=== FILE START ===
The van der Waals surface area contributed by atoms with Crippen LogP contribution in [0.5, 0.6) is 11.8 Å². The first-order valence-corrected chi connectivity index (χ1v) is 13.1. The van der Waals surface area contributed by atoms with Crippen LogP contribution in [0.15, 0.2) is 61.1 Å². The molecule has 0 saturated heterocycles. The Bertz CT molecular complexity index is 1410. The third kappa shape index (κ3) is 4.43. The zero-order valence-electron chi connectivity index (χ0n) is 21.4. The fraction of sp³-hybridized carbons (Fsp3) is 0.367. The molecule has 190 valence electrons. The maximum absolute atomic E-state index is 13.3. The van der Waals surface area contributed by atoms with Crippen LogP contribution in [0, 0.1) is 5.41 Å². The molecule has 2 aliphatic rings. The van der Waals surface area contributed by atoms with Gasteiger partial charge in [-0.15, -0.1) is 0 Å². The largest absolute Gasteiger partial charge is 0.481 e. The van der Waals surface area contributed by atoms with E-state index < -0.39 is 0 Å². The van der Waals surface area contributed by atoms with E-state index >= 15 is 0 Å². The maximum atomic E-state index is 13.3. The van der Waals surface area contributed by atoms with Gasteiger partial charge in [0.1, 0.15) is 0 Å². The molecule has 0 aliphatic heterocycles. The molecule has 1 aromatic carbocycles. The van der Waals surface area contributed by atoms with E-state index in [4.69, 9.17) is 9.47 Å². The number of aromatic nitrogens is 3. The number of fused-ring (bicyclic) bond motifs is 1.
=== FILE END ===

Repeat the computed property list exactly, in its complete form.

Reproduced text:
The van der Waals surface area contributed by atoms with Crippen LogP contribution in [0.5, 0.6) is 11.8 Å². The first-order valence-corrected chi connectivity index (χ1v) is 13.1. The van der Waals surface area contributed by atoms with Crippen LogP contribution in [0.15, 0.2) is 61.1 Å². The molecule has 0 saturated heterocycles. The Bertz CT molecular complexity index is 1410. The third kappa shape index (κ3) is 4.43. The zero-order valence-electron chi connectivity index (χ0n) is 21.4. The fraction of sp³-hybridized carbons (Fsp3) is 0.367. The molecule has 190 valence electrons. The maximum absolute atomic E-state index is 13.3. The van der Waals surface area contributed by atoms with Crippen LogP contribution in [0, 0.1) is 5.41 Å². The molecule has 2 aliphatic rings. The van der Waals surface area contributed by atoms with Gasteiger partial charge in [-0.15, -0.1) is 0 Å². The largest absolute Gasteiger partial charge is 0.481 e. The van der Waals surface area contributed by atoms with E-state index < -0.39 is 0 Å². The van der Waals surface area contributed by atoms with E-state index >= 15 is 0 Å². The maximum atomic E-state index is 13.3. The van der Waals surface area contributed by atoms with Gasteiger partial charge in [0.1, 0.15) is 0 Å². The molecule has 0 aliphatic heterocycles. The molecule has 1 aromatic carbocycles. The van der Waals surface area contributed by atoms with E-state index in [4.69, 9.17) is 9.47 Å². The number of aromatic nitrogens is 3. The number of fused-ring (bicyclic) bond motifs is 1.